Intense distracting external noise in headset

I write to report an event in a motorglider at 3000ft 20NM WNW of Exeter Airport in which I was subjected to an intensely loud noise in the headset, sufficient to distract and confuse. The noise was pulsed, too fast to count, but the pulses were audibly separate. There was no musical note, as might be heard in audio feedback. The sound started and stopped instantly, as though keyed. No fading in or out as might be expected if flying in and out of a stationary beam. A constant noise lasting 20secs implies a very broad beam or active [radar] tracking. The pattern of 10-20secs constant noise then short periods of 2-5secs could be consistent with automatic tracking and then practice manual tracking. The noise was exclusively in the headset. Cockpit silent. The headset was an old Peltor, as passive as they come, and absolutely not an active noise-cancelling set. The headset contains no batteries or any other energy storage device. I have a lifetime interest in electronics. Feedback within the aircraft was obviously a possibility. Blocking the microphone, switching off a handheld VHF made no difference. After landing, I confirmed that no mobile calls or messages had been received. Most significantly, what also made no difference was turning the aircraft VHF volume to zero. In that state, there is no path by which electrical energy from the aircraft can reach the headphones. But an external microwave field most certainly could affect the aircraft. Perhaps ours especially because it is a GRP airframe, transparent to Radio Frequencies (RF).

I was aware that there was a military exercise near my route. Plotting my GPS tracklog and the exercise area the next day it was clear that I had entered the area by up to ½NM, but 30mins after programmed completion. Microwave exposure is the basis of a number of military area defence and crowd control techniques and pilots will remember the recent G7 conference in Cornwall where airspace was closed west of Bodmin. It is at least possible that some of this intruder detection and discouragement equipment is being trained on by our forces. I am confident that the energy source was external to the aircraft.

Exercise Information: The associated exercise to which the reporter refers appears to have been one that involves the training of ground-to-air controllers. These exercises are relatively common and are detailed in the standing AIC Y042/2020. The specific NOTAM information was:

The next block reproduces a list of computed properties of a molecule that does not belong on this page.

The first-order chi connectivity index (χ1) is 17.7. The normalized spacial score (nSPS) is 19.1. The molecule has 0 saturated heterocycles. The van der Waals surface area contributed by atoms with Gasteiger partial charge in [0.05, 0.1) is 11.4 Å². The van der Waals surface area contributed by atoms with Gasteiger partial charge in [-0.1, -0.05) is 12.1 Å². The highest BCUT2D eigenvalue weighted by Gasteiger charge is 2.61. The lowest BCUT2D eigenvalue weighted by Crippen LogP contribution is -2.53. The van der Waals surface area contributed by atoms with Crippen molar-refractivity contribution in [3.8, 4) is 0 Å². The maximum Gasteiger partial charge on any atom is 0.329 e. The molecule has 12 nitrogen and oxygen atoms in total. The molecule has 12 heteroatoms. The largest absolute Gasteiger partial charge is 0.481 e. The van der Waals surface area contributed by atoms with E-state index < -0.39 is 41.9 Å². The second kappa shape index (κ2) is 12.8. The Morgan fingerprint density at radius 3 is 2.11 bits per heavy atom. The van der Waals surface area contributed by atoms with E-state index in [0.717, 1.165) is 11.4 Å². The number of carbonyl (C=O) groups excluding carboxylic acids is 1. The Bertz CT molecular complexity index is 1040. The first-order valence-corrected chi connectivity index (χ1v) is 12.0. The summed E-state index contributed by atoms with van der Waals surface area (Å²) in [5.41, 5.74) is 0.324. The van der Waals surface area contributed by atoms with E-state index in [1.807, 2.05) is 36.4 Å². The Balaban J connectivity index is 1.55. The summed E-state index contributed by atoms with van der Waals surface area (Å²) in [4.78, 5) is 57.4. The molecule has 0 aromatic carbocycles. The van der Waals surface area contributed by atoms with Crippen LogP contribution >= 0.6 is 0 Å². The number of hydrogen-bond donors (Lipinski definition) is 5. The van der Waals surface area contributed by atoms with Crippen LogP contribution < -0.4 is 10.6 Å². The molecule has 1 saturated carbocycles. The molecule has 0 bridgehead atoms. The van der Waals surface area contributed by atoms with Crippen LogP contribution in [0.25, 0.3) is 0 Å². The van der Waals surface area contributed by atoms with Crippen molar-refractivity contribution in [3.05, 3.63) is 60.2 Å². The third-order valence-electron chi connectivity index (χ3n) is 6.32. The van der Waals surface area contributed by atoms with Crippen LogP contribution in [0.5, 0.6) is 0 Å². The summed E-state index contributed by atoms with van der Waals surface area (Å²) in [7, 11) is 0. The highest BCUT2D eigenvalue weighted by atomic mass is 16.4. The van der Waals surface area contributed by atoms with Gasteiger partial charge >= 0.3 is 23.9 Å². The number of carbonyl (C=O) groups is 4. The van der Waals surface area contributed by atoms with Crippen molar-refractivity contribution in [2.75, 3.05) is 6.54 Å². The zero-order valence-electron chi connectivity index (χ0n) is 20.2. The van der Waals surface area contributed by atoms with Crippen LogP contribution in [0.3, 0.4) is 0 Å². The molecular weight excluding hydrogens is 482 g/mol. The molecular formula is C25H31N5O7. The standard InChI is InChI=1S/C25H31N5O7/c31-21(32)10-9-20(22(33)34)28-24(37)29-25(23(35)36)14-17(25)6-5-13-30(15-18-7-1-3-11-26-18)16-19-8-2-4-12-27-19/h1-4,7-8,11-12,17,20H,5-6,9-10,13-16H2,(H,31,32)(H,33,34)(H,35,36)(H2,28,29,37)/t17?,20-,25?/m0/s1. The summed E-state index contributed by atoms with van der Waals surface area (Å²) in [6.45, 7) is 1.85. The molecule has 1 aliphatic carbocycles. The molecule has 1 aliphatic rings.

Multiple fast jet aircraft and helicopters will conduct high energy manoeuvres within 20NM radius: 51N 004W (SW Barnstaple, North Devon). Aircraft may operate at speeds up to 450kts IAS and may be unable to comply with RAC. Aircraft shall remain outside of controlled airspace. For further info AIC Y042/2020 refers. OPS CTC 01526 347716. 2021-10-0119/AS3.

CAA Comment

Although the reporter seemed convinced that the noise in his headset was the result of a directed military radio-energy beam, this could not be assumed and was probably unlikely because of restrictions on the use of such equipment in civil airspace. The HQ Air Command staff confirmed that there are strict rules for the employment of electronic countermeasures, which meant that they could only be used in designated military range areas (but some conspiracy theorists might argue that they would say that wouldn’t they if there was some form of new or experimental technology in use!). We’re not electronics experts at CHIRP, and without any definitive measurements or observations of any signals it’s not possible to determine what caused the noise. However, it’s known that mobile phones can cause similar interference to car speakers when communicating with and changing cells, even if no actual call is in progress. The reporter says that they had their mobile phone with them (but that no calls or messages were received) and so there is a possibility that this was the source of the interference. Other high-powered RF transmitters (and even high-power welding kit) can have similar effects due to the speaker/headset wires acting as an aerial even if the equipment is turned off. Whether this is feasible in the reporter’s particular passive headset is not known but, given that the headset was an ’old Peltor’, perhaps it lacks the interference protection that more modern units might have?